Kiplinger's Inflation Outlook: Inflation Eases a Bit, but Price Pressures Lurk

Inflation should decline, but slowly, because of the wage-price cycle in services.

illustration of price chart
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Annual inflation dropped to 6.0% in February. Price increases for groceries have been easing over the past six months, a welcome relief after rising 10% last year. Egg prices fell 6.7%. Energy prices declined, thanks to an 8.0% drop in natural gas costs. Goods prices were flat in February, helped by a 2.8% reduction in used-car and used-truck prices, their eighth consecutive decline. 

But price pressures lurk in services, as cost-of-living pay increases given to workers force businesses to raise prices. While the cost of shelter is expected to slow, that may not be until midyear. For now, it is still rising at an 8.1% rate. Price increases in other services, except for medical care, are still elevated, rising 0.8% in February, up from 0.65% in January.

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The slowing economy is likely to bring the yearly inflation rate down to around 4.0% by the end of 2023. However, this will still be higher than the Federal Reserve’s target of 2.0%-2.5%.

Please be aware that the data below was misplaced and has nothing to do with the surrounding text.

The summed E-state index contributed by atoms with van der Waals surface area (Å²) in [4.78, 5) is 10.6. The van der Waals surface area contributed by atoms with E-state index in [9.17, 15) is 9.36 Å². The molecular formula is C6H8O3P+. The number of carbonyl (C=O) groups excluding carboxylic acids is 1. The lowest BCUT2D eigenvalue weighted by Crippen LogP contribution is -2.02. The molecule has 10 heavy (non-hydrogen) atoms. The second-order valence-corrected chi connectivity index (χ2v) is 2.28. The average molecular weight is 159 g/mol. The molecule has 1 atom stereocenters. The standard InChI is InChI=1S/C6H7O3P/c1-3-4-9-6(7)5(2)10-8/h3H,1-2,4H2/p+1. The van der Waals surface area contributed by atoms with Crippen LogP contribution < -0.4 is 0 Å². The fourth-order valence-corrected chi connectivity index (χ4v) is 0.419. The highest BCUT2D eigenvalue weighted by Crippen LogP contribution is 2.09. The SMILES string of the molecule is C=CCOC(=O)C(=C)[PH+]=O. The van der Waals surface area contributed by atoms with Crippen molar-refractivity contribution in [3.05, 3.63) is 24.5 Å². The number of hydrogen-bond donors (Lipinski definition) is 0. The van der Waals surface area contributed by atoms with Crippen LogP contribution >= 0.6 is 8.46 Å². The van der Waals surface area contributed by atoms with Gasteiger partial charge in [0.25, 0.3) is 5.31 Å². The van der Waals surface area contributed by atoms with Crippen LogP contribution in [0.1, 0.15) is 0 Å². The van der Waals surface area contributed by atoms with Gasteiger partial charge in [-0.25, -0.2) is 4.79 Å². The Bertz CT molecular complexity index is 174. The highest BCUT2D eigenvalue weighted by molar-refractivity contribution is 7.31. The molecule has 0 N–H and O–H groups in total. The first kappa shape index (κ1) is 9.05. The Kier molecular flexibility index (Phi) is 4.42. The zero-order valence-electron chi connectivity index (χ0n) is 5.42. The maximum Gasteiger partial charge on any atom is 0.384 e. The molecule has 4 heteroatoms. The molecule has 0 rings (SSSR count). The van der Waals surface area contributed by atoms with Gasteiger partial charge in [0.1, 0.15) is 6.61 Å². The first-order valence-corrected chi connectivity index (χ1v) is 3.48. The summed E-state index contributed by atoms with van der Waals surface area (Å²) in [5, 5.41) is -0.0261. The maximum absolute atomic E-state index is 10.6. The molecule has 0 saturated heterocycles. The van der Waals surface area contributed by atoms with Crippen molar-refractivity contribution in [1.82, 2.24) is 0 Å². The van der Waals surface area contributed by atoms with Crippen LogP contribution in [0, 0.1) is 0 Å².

The gradual inflation slowdown means that the Fed will likely continue its policy of raising short-term interest rates by a quarter of a percentage point. Because of the turmoil in the banking sector right now, the odds of the Fed skipping a rate hike at its next meeting (March 22) are 50-50 at the moment. If it does hold off in March, it will continue hikes at its May 3 and June 14 meetings. 

The Fed is looking for an easing in underlying components of inflation that create month-to-month momentum. Shelter is important too since it’s a large part of the index, but Chair Jerome Powell has stated that he knows that slowdowns in this component “are in the pipeline,” as rental agreements come up for renewal. But the Fed is concerned that if inflation comes down too slowly, then wage increases will stay strong, creating a cycle of further price increases, as businesses try to maintain their profit margins by passing higher wage costs along to customers.

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David Payne
Staff Economist, The Kiplinger Letter
David is both staff economist and reporter for The Kiplinger Letter, overseeing Kiplinger forecasts for the U.S. and world economies. Previously, he was senior principal economist in the Center for Forecasting and Modeling at IHS/GlobalInsight, and an economist in the Chief Economist's Office of the U.S. Department of Commerce. David has co-written weekly reports on economic conditions since 1992, and has forecasted GDP and its components since 1995, beating the Blue Chip Indicators forecasts two-thirds of the time. David is a Certified Business Economist as recognized by the National Association for Business Economics. He has two master's degrees and is ABD in economics from the University of North Carolina at Chapel Hill.